Joe Lieberman, the Senator from Connecticut who has evolved into a cartoon-level villain on the left, is at it again. The Daily Kos reports that Lieberman is proposing to gut Section 230 of the Communications Decency Act. For you commenters who don’t know what Section 230 is, I have neither the time nor the inclination to explain it to people who benefit from the freedom that it provides and then question the manner in which it provides it.
Seriously though, if Lieberman has his way, websites could be held responsible for the filthy, disgusting, misogynist, racist, and often quite funny comments left on their posts. This could lead sites to crack down on or eliminate anonymous commenting.
If you think I’m going down so somebody can make a walrus joke about the wrong person, you’ve got another thing coming….
Lieberman calls his amendment a measure of “anti-terrorism” legislation. Having been terrorized by anonymous internet commenters more than the average bear, I can say with confidence that having people say mean things to you online is NOTHING AT ALL LIKE TERRORISM. Everybody in the digital age, every single person, needs to grow some thicker skin or purchase some blinders.
And people need to stop acting like anonymous commenting is the scourge of a new age. People have talked smack behind other people’s backs since the dawn of society. The only difference is that now you can be nosy and actually see how much everybody else hates you, instead of just guessing at it.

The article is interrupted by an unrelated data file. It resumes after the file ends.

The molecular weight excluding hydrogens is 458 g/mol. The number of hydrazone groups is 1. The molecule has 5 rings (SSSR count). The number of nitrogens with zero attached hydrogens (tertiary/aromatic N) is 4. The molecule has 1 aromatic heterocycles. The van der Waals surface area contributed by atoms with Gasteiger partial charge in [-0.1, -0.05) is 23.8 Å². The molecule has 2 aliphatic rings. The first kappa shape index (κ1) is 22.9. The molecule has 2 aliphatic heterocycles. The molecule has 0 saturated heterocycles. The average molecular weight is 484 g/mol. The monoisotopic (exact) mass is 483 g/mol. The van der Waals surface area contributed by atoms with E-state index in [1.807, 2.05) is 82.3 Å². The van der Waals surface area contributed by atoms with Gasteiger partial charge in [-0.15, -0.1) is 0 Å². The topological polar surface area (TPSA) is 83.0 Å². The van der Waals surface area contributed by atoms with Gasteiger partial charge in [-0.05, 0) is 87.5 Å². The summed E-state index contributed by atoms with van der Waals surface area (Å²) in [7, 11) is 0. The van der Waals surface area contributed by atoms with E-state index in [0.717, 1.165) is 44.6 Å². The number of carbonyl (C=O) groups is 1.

But it’s been a long time since Lieberman listened to reason. From the Daily Kos:
Lieberman’s bill would end the Internet as we know it. By a simple change from “shall” to “may,” Lieberman will empower a Republican-dominated judiciary to decide on whim and caprice which site owners are protected for their commenters’ actions, and who faces liability.
In any event, as is his wont, Lieberman has the unique ability to be odious to both the left and the right without getting any “maverick independent” points. From Ted Frank:
I am concerned about the report from the McIntyre v. Ohio blog about a proposed law to eviscerate Section 230 and potentially hold web site administrators liable for the speech of their commenters. One would hope that Congress sees through the anti-terrorism veneer and rejects this law as the attack on the First Amendment it would be. On the other hand, the bill’s sponsor, Senator Joe Lieberman, has previously called for Twitter to censor accounts he did not like. Lieberman should know better; the senator I so much expressed admiration for would never do such a thing.
As usual, anti-terrorism rhetoric ends with an attack on freedom.
UPDATE (4/2/12): April Fool’s. Do you really think I’d be working on a Sunday because of anything less than the death of a SCOTUS justice? Read about the prank, from Eric Turkewitz.